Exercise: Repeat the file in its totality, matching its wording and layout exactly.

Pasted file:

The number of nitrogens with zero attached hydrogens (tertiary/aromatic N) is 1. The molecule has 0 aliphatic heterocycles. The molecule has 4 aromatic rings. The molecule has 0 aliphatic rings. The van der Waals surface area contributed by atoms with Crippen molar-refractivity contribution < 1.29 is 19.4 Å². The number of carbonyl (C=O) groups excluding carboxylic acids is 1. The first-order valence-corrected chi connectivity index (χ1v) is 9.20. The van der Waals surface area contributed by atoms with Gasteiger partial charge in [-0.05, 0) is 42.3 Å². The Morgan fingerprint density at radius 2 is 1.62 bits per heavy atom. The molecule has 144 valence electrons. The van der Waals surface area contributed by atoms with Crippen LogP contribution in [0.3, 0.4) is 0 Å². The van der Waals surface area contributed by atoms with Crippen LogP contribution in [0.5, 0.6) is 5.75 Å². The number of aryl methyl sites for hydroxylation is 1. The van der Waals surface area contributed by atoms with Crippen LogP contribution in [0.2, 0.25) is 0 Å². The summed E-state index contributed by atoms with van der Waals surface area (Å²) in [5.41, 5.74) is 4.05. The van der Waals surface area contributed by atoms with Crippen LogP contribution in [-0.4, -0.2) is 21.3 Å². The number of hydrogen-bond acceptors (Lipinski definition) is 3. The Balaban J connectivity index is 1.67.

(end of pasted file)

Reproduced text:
The number of nitrogens with zero attached hydrogens (tertiary/aromatic N) is 1. The molecule has 0 aliphatic heterocycles. The molecule has 4 aromatic rings. The molecule has 0 aliphatic rings. The van der Waals surface area contributed by atoms with Crippen molar-refractivity contribution < 1.29 is 19.4 Å². The number of carbonyl (C=O) groups excluding carboxylic acids is 1. The first-order valence-corrected chi connectivity index (χ1v) is 9.20. The van der Waals surface area contributed by atoms with Gasteiger partial charge in [-0.05, 0) is 42.3 Å². The Morgan fingerprint density at radius 2 is 1.62 bits per heavy atom. The molecule has 144 valence electrons. The van der Waals surface area contributed by atoms with Crippen LogP contribution in [0.3, 0.4) is 0 Å². The van der Waals surface area contributed by atoms with Crippen LogP contribution in [0.5, 0.6) is 5.75 Å². The number of aryl methyl sites for hydroxylation is 1. The van der Waals surface area contributed by atoms with Crippen LogP contribution in [0.2, 0.25) is 0 Å². The summed E-state index contributed by atoms with van der Waals surface area (Å²) in [5.41, 5.74) is 4.05. The van der Waals surface area contributed by atoms with Crippen LogP contribution in [-0.4, -0.2) is 21.3 Å². The number of hydrogen-bond acceptors (Lipinski definition) is 3. The Balaban J connectivity index is 1.67.